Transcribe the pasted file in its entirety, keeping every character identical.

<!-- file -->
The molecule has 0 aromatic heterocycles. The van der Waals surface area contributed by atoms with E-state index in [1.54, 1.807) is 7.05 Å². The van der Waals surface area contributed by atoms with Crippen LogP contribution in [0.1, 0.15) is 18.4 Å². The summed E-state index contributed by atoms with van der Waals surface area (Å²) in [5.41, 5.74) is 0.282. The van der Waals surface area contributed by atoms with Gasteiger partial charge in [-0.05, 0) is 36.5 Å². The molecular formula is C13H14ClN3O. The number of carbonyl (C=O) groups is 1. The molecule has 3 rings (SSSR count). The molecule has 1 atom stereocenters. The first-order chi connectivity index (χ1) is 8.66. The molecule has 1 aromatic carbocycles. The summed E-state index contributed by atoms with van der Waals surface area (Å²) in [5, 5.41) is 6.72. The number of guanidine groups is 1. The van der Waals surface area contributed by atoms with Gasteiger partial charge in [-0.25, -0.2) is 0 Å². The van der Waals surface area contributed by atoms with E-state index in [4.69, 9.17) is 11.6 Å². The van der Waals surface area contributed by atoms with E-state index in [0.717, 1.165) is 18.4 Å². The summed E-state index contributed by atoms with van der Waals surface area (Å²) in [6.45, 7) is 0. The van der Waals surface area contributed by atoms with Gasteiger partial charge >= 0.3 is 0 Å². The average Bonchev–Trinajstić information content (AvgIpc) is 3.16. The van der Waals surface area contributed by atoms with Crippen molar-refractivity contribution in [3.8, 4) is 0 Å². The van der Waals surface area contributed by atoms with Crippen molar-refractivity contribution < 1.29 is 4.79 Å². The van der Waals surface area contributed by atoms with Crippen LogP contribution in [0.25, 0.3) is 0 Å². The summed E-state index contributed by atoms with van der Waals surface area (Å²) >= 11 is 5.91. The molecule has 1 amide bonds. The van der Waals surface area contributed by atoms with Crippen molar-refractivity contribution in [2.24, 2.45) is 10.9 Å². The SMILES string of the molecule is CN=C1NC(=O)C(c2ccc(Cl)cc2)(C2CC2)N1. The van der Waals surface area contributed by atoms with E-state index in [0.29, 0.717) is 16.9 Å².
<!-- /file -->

The molecule has 0 aromatic heterocycles. The van der Waals surface area contributed by atoms with E-state index in [1.54, 1.807) is 7.05 Å². The van der Waals surface area contributed by atoms with Crippen LogP contribution in [0.1, 0.15) is 18.4 Å². The summed E-state index contributed by atoms with van der Waals surface area (Å²) in [5.41, 5.74) is 0.282. The van der Waals surface area contributed by atoms with Gasteiger partial charge in [-0.05, 0) is 36.5 Å². The molecular formula is C13H14ClN3O. The number of carbonyl (C=O) groups is 1. The molecule has 3 rings (SSSR count). The molecule has 1 atom stereocenters. The first-order chi connectivity index (χ1) is 8.66. The molecule has 1 aromatic carbocycles. The summed E-state index contributed by atoms with van der Waals surface area (Å²) in [5, 5.41) is 6.72. The number of guanidine groups is 1. The van der Waals surface area contributed by atoms with Gasteiger partial charge in [-0.25, -0.2) is 0 Å². The van der Waals surface area contributed by atoms with E-state index in [4.69, 9.17) is 11.6 Å². The van der Waals surface area contributed by atoms with E-state index in [0.717, 1.165) is 18.4 Å². The summed E-state index contributed by atoms with van der Waals surface area (Å²) in [6.45, 7) is 0. The van der Waals surface area contributed by atoms with Gasteiger partial charge >= 0.3 is 0 Å². The average Bonchev–Trinajstić information content (AvgIpc) is 3.16. The van der Waals surface area contributed by atoms with Crippen molar-refractivity contribution in [3.8, 4) is 0 Å². The van der Waals surface area contributed by atoms with Crippen molar-refractivity contribution < 1.29 is 4.79 Å². The van der Waals surface area contributed by atoms with Crippen LogP contribution in [0.25, 0.3) is 0 Å². The summed E-state index contributed by atoms with van der Waals surface area (Å²) >= 11 is 5.91. The molecule has 1 amide bonds. The van der Waals surface area contributed by atoms with Crippen molar-refractivity contribution in [2.24, 2.45) is 10.9 Å². The SMILES string of the molecule is CN=C1NC(=O)C(c2ccc(Cl)cc2)(C2CC2)N1. The van der Waals surface area contributed by atoms with E-state index in [0.29, 0.717) is 16.9 Å².